Wildfire Debris Cleared From Nearly 90% of Eligible Properties in LA County

LOS ANGELES (CNS) - Contractors have cleared debris generated by last year's Bobcat and Lake wildfires from nearly 90% of the properties in Los Angeles County participating in the state's Consolidated Debris Removal Program, it was announced today.

Under the state program, administered by the California Department of Resources Recycling and Recovery and the state Office of Emergency Services in conjunction with participating counties, property owners incur no direct costs for participation. To date, crews have cleared 69, or 87.3%, of the 79 eligible properties in Los Angeles County of burned metal, concrete, ash and debris.

Statewide, contractors have finished removing debris from 2,295, or 61.2%, of 3,753 participating parcels. Although removal of debris from the properties moves property owners one step closer to rebuilding, officials stress that the process is not over and that state contractors must complete additional work before reconstruction can begin.

Once a state crew has cleared a property of eligible debris, the surveying contractor will return to the site and collect soil samples for testing at a state certified laboratory to verify that the samples taken from an owner's property meet state environmental health and safety criteria.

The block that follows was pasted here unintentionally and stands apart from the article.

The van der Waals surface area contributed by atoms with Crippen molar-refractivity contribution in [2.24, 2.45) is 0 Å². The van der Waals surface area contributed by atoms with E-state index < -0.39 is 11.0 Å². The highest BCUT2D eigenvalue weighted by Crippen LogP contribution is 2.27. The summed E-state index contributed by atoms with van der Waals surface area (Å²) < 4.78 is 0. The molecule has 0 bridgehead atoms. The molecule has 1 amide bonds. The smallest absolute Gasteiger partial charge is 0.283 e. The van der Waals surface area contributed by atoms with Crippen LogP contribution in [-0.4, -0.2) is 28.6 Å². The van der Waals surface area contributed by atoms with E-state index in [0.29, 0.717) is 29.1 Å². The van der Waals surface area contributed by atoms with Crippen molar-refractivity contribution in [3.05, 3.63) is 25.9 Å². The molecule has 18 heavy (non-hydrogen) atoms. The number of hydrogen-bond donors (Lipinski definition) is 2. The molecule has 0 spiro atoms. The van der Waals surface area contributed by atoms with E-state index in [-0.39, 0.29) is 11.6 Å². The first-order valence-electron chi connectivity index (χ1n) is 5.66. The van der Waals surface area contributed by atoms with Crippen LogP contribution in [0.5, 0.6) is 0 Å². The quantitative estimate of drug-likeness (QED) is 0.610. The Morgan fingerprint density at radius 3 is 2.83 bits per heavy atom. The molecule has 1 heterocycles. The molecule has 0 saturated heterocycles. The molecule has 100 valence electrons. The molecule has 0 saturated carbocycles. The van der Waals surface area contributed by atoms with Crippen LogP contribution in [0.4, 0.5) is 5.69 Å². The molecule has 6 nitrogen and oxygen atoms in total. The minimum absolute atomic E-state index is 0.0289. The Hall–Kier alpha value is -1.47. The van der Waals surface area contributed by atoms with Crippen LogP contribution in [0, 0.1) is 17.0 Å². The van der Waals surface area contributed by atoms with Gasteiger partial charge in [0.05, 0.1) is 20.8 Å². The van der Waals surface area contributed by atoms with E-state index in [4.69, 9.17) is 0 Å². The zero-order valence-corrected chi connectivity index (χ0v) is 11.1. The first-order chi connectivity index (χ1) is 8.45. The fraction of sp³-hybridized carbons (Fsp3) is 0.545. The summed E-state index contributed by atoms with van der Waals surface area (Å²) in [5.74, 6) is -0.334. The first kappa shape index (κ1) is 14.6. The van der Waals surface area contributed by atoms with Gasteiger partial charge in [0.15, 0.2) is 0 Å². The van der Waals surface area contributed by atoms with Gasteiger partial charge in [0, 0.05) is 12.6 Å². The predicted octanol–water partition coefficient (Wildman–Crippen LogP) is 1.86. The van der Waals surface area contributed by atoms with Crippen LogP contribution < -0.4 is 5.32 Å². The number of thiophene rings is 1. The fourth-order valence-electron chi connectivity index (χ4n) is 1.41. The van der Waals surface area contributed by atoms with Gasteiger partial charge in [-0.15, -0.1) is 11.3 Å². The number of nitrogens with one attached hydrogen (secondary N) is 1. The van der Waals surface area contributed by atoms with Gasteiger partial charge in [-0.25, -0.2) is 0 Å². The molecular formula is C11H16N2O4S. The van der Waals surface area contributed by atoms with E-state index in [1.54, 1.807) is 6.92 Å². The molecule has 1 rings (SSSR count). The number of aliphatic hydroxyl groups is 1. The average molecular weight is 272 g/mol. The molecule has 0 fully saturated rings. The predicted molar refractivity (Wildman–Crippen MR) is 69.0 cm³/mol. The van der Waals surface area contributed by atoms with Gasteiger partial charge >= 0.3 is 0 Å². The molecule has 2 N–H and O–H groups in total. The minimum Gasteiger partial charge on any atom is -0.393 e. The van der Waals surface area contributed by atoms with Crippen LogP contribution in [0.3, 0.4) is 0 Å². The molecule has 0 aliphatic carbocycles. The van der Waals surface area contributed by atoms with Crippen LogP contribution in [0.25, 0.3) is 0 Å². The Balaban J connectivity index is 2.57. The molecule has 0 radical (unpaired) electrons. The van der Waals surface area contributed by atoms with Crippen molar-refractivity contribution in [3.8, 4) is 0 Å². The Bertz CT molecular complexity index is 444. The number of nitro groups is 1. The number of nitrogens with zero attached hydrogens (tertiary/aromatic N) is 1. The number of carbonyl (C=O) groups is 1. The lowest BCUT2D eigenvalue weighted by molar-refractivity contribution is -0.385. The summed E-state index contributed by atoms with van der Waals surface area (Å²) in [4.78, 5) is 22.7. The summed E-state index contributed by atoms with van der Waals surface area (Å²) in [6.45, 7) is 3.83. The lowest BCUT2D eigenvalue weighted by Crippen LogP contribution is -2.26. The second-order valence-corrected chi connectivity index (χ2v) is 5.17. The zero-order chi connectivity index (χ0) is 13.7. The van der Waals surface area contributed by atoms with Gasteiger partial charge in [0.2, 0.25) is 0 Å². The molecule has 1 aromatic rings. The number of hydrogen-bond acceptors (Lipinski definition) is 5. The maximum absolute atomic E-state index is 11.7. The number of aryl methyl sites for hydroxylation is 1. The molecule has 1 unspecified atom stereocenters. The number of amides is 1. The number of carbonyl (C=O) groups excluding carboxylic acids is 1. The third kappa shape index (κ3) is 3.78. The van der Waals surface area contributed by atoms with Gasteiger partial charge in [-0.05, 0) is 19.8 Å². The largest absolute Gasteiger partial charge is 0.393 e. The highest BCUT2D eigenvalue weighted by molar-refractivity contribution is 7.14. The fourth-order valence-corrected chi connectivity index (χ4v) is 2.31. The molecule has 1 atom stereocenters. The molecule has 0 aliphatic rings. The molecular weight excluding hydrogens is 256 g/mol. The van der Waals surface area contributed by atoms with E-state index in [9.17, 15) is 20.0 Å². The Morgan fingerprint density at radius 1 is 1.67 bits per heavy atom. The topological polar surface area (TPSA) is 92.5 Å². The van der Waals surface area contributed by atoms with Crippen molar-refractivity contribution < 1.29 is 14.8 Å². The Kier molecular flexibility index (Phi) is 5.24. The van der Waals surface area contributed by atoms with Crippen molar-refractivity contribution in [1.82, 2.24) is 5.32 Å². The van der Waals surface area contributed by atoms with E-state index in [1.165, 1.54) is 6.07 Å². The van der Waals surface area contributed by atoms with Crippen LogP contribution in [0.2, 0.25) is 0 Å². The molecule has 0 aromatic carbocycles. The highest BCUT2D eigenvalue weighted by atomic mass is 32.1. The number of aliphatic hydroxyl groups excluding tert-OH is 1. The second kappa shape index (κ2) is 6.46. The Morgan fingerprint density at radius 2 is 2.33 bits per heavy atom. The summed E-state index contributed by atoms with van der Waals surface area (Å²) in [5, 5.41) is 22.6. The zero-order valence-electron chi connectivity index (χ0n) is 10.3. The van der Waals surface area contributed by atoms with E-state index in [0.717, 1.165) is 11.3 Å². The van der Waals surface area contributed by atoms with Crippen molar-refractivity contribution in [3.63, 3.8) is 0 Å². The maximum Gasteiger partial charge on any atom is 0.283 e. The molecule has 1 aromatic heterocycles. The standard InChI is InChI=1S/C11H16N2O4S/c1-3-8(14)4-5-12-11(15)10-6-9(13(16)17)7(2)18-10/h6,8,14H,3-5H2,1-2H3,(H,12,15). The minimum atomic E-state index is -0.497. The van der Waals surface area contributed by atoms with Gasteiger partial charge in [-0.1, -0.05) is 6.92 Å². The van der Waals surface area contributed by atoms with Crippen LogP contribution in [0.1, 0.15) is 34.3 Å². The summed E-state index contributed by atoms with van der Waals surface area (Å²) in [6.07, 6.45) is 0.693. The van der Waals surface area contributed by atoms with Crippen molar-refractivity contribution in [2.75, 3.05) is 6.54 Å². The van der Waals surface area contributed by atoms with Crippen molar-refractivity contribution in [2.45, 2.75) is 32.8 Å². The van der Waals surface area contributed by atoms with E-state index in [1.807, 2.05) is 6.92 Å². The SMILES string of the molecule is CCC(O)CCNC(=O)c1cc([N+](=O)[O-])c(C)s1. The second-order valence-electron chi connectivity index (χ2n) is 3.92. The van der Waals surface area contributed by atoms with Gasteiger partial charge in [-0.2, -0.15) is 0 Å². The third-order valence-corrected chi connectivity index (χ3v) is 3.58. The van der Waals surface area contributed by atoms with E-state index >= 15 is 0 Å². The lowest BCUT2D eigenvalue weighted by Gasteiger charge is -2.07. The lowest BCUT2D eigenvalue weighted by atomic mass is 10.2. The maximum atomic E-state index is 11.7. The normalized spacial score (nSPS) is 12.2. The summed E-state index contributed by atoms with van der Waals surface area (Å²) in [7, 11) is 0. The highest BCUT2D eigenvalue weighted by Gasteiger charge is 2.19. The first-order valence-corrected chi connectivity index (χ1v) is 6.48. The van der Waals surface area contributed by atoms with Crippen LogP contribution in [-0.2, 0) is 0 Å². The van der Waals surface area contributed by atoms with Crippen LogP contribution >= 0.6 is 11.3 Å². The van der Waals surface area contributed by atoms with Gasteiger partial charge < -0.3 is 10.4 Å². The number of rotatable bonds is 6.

If the soil samples meet state environmental and safety criteria, contractors then install fiber rolls and apply a virgin-based, biodegradable mulch to every cleared property whose owners have opted to have contractors implement the two types of erosion control measures.

Following those erosion control measures, state officials and staff conduct a walk-thru of the property to ensure that all work done by state crews meets the state's standards, then a final inspection report is submitted to local officials, clearing the way for the property owner to begin reconstruction.

State officials coordinating the removal of debris caused by last year's wildfires are reminding property owners participating in the state's Consolidated Debris Removal Program that performing any debris removal work themselves once state contractors have begun will result in their disqualification from the state program.

To date in Los Angeles County, contractors also have completed site assessments on all 79 participating properties and asbestos assessments on all but one of those properties. They also have removed bulk quantities of asbestos containing materials from 47 properties, according to Cal OES.

Participating property owners who are unsure where they are in the debris removal process to check the Debris Operations Dashboard for the 2020 statewide wildfires. The dashboard is updated every hour and provides users with the ability to sort by branch or county via the filters at the top of the page. Users can also search by address via the magnifying glass icon at the top of the map to learn of the debris removal status of their property.

The Lake Fire, which broke out Aug. 12 near Lake Hughes, burned 31,089 acres and destroyed or damaged more than 15 homes and 21 buildings before being 100% contained more than a month later.

The Bobcat Fire erupted in the Angeles National Forest on Sept. 6, blackening about 116,000 acres, destroying 171 structures, including 87 residences and the Nature Center at the Devil's Punchbowl Natural Area, and threatened the Mt. Wilson Observatory. It damaged another 47 structures, including 28 residences, and took weeks to fully contain.

Photo: Getty Images

Copyright 2021, City News Service, Inc.

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